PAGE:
George Will Schools Robert Reich On Deficit Spending, FDR and Herbert Hoover
George Will on Sunday gave Robert Reich a much-needed history lesson about deficit spending and liberal myths concerning Franklin Delano Roosevelt and Herbert Hoover.
As the Roundtable segment on ABC's "This Week" moved to the current state of the economy, Reich predictably called for another stimulus package.
"You can't even talk about stimulus because people say, 'Oh, that would create a deficit and that would generate inflation,'" declared one of the Left's favorite economists.
Fortunately for those actually interested in facts, Will was there to offer viewers the truth (video follows with partial transcript and commentary):
ROBERT REICH: It's not the summer of recovery. It's the summer of our discontent. We are, by many measures, heading into a double-dip. But the fact is many Americans have not even gotten out of the first dip. And the interesting paradox here is that in this town, in Washington, you can't talk about a second stimulus. You can't even talk about stimulus because people say, "Oh, that would create a deficit and that would generate inflation." But, in fact, the bond markets are not predicting inflation. The bond markets are worried more about deflation. The Treasury bill is now, the yield is what, something like 2.6 percent on a ten-year Treasury bill.
Before we get to Will's response, it must be noted that this so-called economic genius doesn't know that T-bills only come in maturities of 3 months, six months, and one year. The Treasury auctions "notes" with maturities of two, five, and ten years, as well as "bonds" with a duration of 30.
That Reich doesn't know this is somewhat staggering, but I digress:
GEORGE WILL: Let's talk about how bad it is, first of all. If, in the last five months, about 1.1 million people had not become so discouraged that is to have essentially dropped out of the job market, the real unemployment rate today, if they were still counted, would be 10.4 percent. So, too much use of the word Nazi, too much use of the world Herbert Hoover, my friend. You're the one who's consistently saying that the town today is full of people like Herbert Hoover who don't want to spend money.
REICH: Herbert Hoover is being exhumed, George.
WILL: Let me tell you, Bob, per capita federal expenditures between 1929 when the stock market crashed and '32 when Hoover had his last full year in office doubled. He was, he responded to the coming recession with a gusher of federal spending. It didn't do a lick of good.
In fairness, Will was exaggerating just a tad. Here are the real numbers according to a marvelous report on this subject from the Cato Institute:
So, Will was a little aggressive. However, his point was still spectacular:
From 1929 to 1933, under President Hoover's administration, real per capita federal expenditures (graphed in Figure 1), increased by 88 percent.
REICH: He didn't, by the way, by the way, we can debate history, but by 1932, 1933, the major issue and major proposal on the table coming from Andrew Millen, his Secretary of the Treasury, was balancing the budget. And all we heard...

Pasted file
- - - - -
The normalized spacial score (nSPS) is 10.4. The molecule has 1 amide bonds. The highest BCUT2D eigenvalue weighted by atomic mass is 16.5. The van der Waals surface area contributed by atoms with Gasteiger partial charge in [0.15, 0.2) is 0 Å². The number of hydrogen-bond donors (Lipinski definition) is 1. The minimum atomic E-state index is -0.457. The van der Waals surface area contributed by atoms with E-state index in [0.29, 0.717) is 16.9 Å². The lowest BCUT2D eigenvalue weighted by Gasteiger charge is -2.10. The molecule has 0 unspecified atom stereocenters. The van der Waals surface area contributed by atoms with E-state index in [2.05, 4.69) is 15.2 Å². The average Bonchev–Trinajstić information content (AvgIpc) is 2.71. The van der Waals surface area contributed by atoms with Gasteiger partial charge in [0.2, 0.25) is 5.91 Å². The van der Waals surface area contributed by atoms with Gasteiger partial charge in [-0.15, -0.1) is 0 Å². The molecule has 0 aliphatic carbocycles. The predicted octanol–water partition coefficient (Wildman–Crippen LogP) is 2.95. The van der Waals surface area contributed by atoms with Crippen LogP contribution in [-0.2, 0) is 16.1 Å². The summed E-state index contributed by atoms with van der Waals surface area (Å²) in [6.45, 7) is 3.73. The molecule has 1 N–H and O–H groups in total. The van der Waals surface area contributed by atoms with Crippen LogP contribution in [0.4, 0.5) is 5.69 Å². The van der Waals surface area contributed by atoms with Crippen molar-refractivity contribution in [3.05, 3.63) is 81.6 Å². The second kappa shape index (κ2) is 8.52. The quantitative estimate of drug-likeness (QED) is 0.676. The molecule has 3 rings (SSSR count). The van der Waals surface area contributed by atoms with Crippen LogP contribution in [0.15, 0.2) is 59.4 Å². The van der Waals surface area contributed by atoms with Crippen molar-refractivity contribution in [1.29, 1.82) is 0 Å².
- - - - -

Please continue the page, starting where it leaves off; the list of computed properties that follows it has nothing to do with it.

WILL: In Forbes Field in Pittsburgh in a famous speech, FDR pledged to balance the budget.
REICH: Yes, FDR was, was, he was also a deficit hawk.
Well, he was a deficit hawk during his first presidential campaign, Bob. Democrats love to promise fiscal discipline while on the stump only to go back on such promises after they're elected.
As Newsweek's Jonathan Alter noted in his book "The Defining Moment: FDR's Hundred Days and the Triumph of Hope" (page 131):
At Pittsburgh's Forbes Field in October , FDR bid to neutralize the old guard fiscal conservatives. He blasted Hoover for "reckless and extravagant spending" in increasing government outlays by 50 percent, and for waiting too long before raising taxes to help balance the budget.
As such, quite contrary to the modern liberal myth that Hoover was a deficit hawk that was too tight on spending after the Depression began, he was actually blasted by candidate Roosevelt for being too loose with federal coffers.
This is supported by the previously mentioned Cato report:
Under President Roosevelt's administration from 1933 to 1940, just before World War II, [real per capita federal spending] increased by only 74 percent [compared to Hoover's 88 percent]. Although Hoover started from a lower base, in percentage terms expenditures under Hoover increased more in four years than during the next seven New Deal years.
As such, contrary to what liberals like Reich suggest, Hoover was proportionately a bigger spender than Roosevelt.
Of course, more importantly as Will noted, none of this spending did a lick to solve the Great Depression, for the economy only fully recovered as our nation geared up for World War II.
With this in mind, Reich really ought to be more careful when he makes historical statements with George Will sitting next to him.
On the other hand, it's far more entertaining to see him get schooled this way on national television.